Art We Love
The Language of Reality: An Interview with Photographer Denise Prince
Discover some of the art that’s catching our eye lately. In this series, we’ll bring you the stories behind some of today’s most fascinating works of art, straight from the mouths of their creators.
Through her photographic work, artist Denise Prince explores the chasm between projections of reality and actual experience, illustrating narratives reminiscent of the advertisements that surround us.
Denise’s photographs of suburban women recall John Berger’s seminal 1972 text Ways of Seeing, which explores the extent to which perceptions of visual culture are filtered through our environment—the assimilation of what is physically seen then transformed into a verbal language through which we interpret and understand it. We learn to see before we learn to speak, Berger says, which has led to an unsettling understanding of gender particularly, based on images depicting conventions ascribed to men and women. To interpret an applied cause and effect of this concept, consider that throughout the centuries most Western images of the female form were communicated via artworks painted by men.
Through her lens, Denise aims to break down and reconstruct perceived notions of ‘human as object’ that are often communicated in commercial and marketing images, devoid of context and individual nuance. Similar to ideas expressed in Ways of Seeing, Denise’s female subjects grapple with standardized objectification, which she portrays by re-appropriating a language understood through widely disseminated images absorbed from a young age into pernicious ideals of women in society. The fantastical world of her photographic series Things I Never Told You plays with semiotics—the study of signs and symbols and how they are used to construct meaning—through the use of props and artificial environments to delineate what is real from what is suggested.
Read our Q&A with Denise below, in which she discusses her work.
“Preparing for Miss Chanel Lee”
From the outside, the subjects of Things I Never Told You appear to exist in worlds very different from each other, united rather by a pervasive feeling of melancholy and displacement. As you peel back the layers, however, each woman is weighed down by a unique possession— an apple, a child, a corsage— and is outfitted in posh clothes not inherent to their environments. How did this approach help to convey the message of the series?
I think the displacement you sense comes from my interest in the individual as singular and signifier at the same time. Humans communicate as objects but our inner worlds are particular and nuanced. Novelistic, if you will. This work allows me the opportunity to suggest narrative and also disrupt it by bringing in greater complexity and by mixing signs. By combining props, locations, and clothing that take some moments to interpret, I am able to point to the act of constructing meaning, to subtly point out that fantasy organizes our experience of everyday reality and tells us who we are. It is the common thread throughout my art practice. Each body of work points to the subjectivity of the viewer. It’s as if I’ve attempted to mix the symbols in an advertisement so that it’s clear what’s being presented are symbols, distinct from the way life is experienced. Hopefully, the effect is pleasing, like opening a novel to a random page and wondering what’s gotten us to this point.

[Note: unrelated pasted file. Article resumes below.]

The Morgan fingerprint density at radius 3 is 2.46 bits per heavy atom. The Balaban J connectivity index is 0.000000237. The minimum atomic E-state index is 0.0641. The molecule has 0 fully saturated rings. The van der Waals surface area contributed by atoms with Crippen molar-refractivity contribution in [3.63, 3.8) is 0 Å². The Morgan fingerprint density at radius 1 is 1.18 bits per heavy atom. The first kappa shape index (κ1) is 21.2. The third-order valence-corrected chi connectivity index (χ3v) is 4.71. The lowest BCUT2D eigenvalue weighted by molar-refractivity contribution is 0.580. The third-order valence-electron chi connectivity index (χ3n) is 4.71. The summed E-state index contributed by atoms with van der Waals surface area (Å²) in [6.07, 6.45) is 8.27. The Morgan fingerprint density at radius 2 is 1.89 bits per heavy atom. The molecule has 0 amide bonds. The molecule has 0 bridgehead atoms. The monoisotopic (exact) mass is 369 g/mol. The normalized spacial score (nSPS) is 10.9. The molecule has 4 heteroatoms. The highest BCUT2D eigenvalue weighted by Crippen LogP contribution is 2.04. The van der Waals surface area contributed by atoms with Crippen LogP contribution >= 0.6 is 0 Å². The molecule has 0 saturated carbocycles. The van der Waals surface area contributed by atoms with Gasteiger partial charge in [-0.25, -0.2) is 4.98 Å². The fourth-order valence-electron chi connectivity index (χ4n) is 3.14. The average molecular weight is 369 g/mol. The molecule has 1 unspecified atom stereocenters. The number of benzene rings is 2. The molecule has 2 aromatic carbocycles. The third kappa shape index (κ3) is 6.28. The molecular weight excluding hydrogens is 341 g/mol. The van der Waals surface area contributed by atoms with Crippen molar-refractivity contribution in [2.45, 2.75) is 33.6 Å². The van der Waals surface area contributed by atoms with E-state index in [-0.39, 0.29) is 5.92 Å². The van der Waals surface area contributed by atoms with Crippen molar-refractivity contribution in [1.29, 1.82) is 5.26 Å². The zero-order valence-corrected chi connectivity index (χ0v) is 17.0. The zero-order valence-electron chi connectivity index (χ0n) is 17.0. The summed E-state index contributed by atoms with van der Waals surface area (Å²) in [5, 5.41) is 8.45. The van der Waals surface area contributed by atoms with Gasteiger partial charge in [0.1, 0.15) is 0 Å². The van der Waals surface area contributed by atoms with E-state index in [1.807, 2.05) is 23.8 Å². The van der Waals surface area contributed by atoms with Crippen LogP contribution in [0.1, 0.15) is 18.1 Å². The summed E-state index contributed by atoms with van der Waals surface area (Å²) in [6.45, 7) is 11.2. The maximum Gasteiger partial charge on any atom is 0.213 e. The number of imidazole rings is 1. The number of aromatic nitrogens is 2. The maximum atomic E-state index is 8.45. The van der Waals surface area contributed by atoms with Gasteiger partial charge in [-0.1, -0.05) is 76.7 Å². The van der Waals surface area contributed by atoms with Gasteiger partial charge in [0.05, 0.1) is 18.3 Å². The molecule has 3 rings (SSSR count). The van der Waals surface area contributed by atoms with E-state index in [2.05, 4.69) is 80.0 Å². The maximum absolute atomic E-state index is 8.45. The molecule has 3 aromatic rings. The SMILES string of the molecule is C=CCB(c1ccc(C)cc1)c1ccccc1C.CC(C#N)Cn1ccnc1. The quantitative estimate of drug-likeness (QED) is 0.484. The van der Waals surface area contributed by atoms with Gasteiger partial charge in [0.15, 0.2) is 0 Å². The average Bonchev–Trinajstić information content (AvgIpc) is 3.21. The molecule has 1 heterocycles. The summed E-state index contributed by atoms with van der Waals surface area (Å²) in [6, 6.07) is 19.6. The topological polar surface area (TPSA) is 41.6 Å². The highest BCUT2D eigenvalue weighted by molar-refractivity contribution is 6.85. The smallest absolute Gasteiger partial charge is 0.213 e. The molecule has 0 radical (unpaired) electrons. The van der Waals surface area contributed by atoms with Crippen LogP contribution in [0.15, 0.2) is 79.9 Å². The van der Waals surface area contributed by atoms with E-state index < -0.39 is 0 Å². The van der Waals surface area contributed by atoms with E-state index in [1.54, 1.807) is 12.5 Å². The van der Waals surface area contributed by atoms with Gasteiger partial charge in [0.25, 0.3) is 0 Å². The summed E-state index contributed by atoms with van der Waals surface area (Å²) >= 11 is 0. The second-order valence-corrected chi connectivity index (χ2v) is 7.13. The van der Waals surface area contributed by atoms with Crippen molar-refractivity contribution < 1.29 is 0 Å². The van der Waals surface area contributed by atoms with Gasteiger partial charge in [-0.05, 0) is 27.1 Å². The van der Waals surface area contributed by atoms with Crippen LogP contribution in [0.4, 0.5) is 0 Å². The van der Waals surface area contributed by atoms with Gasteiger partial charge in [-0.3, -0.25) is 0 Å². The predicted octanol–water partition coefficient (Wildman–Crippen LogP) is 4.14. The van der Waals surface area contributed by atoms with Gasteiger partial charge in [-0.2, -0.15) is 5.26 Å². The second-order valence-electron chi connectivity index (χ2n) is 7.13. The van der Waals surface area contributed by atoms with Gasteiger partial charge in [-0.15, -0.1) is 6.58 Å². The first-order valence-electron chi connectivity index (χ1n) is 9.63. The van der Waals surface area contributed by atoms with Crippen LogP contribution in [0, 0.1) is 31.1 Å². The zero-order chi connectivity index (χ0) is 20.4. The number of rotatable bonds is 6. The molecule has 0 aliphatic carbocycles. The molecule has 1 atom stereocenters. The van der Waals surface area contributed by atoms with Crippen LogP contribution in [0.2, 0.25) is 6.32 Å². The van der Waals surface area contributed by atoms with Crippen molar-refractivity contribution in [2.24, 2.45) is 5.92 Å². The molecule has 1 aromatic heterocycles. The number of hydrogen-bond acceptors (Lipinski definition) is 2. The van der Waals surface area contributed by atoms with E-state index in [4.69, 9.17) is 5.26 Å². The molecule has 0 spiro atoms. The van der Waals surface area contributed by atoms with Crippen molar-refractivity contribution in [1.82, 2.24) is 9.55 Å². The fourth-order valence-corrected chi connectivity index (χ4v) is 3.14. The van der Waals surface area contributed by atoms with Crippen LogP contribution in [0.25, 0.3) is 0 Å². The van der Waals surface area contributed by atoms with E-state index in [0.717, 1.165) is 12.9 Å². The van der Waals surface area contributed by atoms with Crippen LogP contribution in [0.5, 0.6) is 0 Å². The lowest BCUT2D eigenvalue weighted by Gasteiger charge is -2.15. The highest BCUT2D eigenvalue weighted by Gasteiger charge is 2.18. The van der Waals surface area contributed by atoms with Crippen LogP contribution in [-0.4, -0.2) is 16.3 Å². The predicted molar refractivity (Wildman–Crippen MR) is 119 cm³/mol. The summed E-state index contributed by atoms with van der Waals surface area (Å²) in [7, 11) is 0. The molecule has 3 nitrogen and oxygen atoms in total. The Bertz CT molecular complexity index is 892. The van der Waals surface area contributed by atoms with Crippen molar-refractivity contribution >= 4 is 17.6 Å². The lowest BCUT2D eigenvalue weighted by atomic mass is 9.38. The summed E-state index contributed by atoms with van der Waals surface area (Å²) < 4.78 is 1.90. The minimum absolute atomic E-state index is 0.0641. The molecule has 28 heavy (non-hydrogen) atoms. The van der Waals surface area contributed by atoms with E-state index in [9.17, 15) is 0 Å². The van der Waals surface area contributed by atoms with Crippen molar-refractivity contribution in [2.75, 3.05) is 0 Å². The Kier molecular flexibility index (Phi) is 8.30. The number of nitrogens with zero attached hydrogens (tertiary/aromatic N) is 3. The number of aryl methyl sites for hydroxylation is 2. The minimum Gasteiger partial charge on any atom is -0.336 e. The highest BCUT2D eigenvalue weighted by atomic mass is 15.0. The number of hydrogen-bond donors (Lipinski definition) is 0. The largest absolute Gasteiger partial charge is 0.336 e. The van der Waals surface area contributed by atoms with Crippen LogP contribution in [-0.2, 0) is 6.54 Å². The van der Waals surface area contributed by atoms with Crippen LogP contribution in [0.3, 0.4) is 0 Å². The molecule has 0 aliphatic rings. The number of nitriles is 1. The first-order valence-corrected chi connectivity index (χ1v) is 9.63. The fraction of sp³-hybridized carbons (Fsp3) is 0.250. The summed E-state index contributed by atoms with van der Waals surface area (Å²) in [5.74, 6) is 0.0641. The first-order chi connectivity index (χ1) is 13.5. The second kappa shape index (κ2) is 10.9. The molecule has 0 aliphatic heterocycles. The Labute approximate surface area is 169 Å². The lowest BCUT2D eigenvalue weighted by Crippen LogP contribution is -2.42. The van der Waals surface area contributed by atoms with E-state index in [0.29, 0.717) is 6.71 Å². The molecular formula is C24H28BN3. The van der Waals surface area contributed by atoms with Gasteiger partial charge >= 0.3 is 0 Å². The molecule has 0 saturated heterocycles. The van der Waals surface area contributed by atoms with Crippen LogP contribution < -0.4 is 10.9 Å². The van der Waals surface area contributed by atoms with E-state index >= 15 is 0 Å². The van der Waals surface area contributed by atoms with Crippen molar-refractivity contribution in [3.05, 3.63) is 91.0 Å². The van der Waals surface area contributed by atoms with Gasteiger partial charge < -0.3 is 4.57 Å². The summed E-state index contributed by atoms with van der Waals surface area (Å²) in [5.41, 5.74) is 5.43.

A narrative this series appears to convey is a displeasure in domesticity, hinting at ideas of Second Wave Feminism. How much did you consider the aspect of female in society, and did you aim to disrupt it?
Advertisements (particularly billboards) stood out to me during the latency period of my development (which, I believe, coincides with the onset of puberty). They felt like a provocation. Many seemed to be saying that women were objects of sexual desire, yet everyone pretended this aspect wasn’t explicit. No one seemed to take any notice of the overt sexuality at all. Remember, I was not yet a woman and so I found them troubling if they indicated what lay ahead. I wanted to be experienced as or appreciated as “me,” and not as an object. I didn’t realize it was fundamental to the human condition to read ourselves and others as objects. I didn’t realize that we communicated within certain fundamental limits of language (for instance, that language cannot account for real, certain senses and sensations). This series was a place I could express a language that resembled the commercial language I found compelling that also reflected the more complex inner experience of life as a woman.
Each image from Things I Never Told You feels like a documentation of an intimate story. Did you feel a sense of cosmic responsibility in conveying the message of this series?
I am compelled to speak about things that are often unsaid, and so cosmic responsibility is fitting. People ask me occasionally what individual works mean. When this happens I turn the question to them. I wonder what they think it means. Without fail, the person begins to communicate either aspects I had considered when constructing the concept or through conveying subtle, elegant personal experiences. Intimate, as you say. So, in other words, they always were getting it exactly right.